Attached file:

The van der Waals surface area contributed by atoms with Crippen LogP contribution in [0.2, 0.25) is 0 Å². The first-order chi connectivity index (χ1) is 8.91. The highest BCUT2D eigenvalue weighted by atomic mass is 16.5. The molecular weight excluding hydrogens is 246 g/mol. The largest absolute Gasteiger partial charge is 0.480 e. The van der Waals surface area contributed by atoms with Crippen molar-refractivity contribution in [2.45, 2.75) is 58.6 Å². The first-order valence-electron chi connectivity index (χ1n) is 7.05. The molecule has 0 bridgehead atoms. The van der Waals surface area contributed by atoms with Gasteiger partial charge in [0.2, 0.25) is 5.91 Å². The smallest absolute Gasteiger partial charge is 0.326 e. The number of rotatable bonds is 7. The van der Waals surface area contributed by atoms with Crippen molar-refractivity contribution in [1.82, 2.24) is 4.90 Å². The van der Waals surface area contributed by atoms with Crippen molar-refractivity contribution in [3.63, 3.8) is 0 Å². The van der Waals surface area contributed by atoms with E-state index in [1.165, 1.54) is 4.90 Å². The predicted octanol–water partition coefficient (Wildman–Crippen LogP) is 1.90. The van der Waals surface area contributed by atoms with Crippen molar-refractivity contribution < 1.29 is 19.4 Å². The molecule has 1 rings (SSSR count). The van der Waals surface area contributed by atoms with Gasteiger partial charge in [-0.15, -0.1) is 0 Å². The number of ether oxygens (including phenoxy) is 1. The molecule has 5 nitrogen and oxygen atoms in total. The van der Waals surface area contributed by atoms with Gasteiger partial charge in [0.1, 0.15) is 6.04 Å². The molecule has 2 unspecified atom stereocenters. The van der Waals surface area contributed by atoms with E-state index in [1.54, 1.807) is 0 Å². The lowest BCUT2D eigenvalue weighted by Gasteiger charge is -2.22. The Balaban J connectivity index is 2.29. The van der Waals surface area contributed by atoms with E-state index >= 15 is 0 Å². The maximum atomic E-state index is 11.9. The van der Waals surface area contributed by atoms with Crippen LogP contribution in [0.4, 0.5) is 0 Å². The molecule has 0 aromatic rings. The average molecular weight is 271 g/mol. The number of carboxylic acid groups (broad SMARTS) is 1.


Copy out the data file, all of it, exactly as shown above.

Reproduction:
The van der Waals surface area contributed by atoms with Crippen LogP contribution in [0.2, 0.25) is 0 Å². The first-order chi connectivity index (χ1) is 8.91. The highest BCUT2D eigenvalue weighted by atomic mass is 16.5. The molecular weight excluding hydrogens is 246 g/mol. The largest absolute Gasteiger partial charge is 0.480 e. The van der Waals surface area contributed by atoms with Crippen molar-refractivity contribution in [2.45, 2.75) is 58.6 Å². The first-order valence-electron chi connectivity index (χ1n) is 7.05. The molecule has 0 bridgehead atoms. The van der Waals surface area contributed by atoms with Gasteiger partial charge in [0.2, 0.25) is 5.91 Å². The smallest absolute Gasteiger partial charge is 0.326 e. The number of rotatable bonds is 7. The van der Waals surface area contributed by atoms with Crippen molar-refractivity contribution in [1.82, 2.24) is 4.90 Å². The van der Waals surface area contributed by atoms with Crippen molar-refractivity contribution in [3.63, 3.8) is 0 Å². The van der Waals surface area contributed by atoms with E-state index in [1.165, 1.54) is 4.90 Å². The predicted octanol–water partition coefficient (Wildman–Crippen LogP) is 1.90. The van der Waals surface area contributed by atoms with Crippen molar-refractivity contribution < 1.29 is 19.4 Å². The molecule has 1 rings (SSSR count). The van der Waals surface area contributed by atoms with Gasteiger partial charge in [-0.15, -0.1) is 0 Å². The number of ether oxygens (including phenoxy) is 1. The molecule has 5 nitrogen and oxygen atoms in total. The van der Waals surface area contributed by atoms with Gasteiger partial charge in [0.1, 0.15) is 6.04 Å². The molecule has 2 unspecified atom stereocenters. The van der Waals surface area contributed by atoms with E-state index in [1.54, 1.807) is 0 Å². The lowest BCUT2D eigenvalue weighted by Gasteiger charge is -2.22. The Balaban J connectivity index is 2.29. The van der Waals surface area contributed by atoms with E-state index >= 15 is 0 Å². The maximum atomic E-state index is 11.9. The van der Waals surface area contributed by atoms with Crippen LogP contribution in [0.4, 0.5) is 0 Å². The molecule has 0 aromatic rings. The average molecular weight is 271 g/mol. The number of carboxylic acid groups (broad SMARTS) is 1.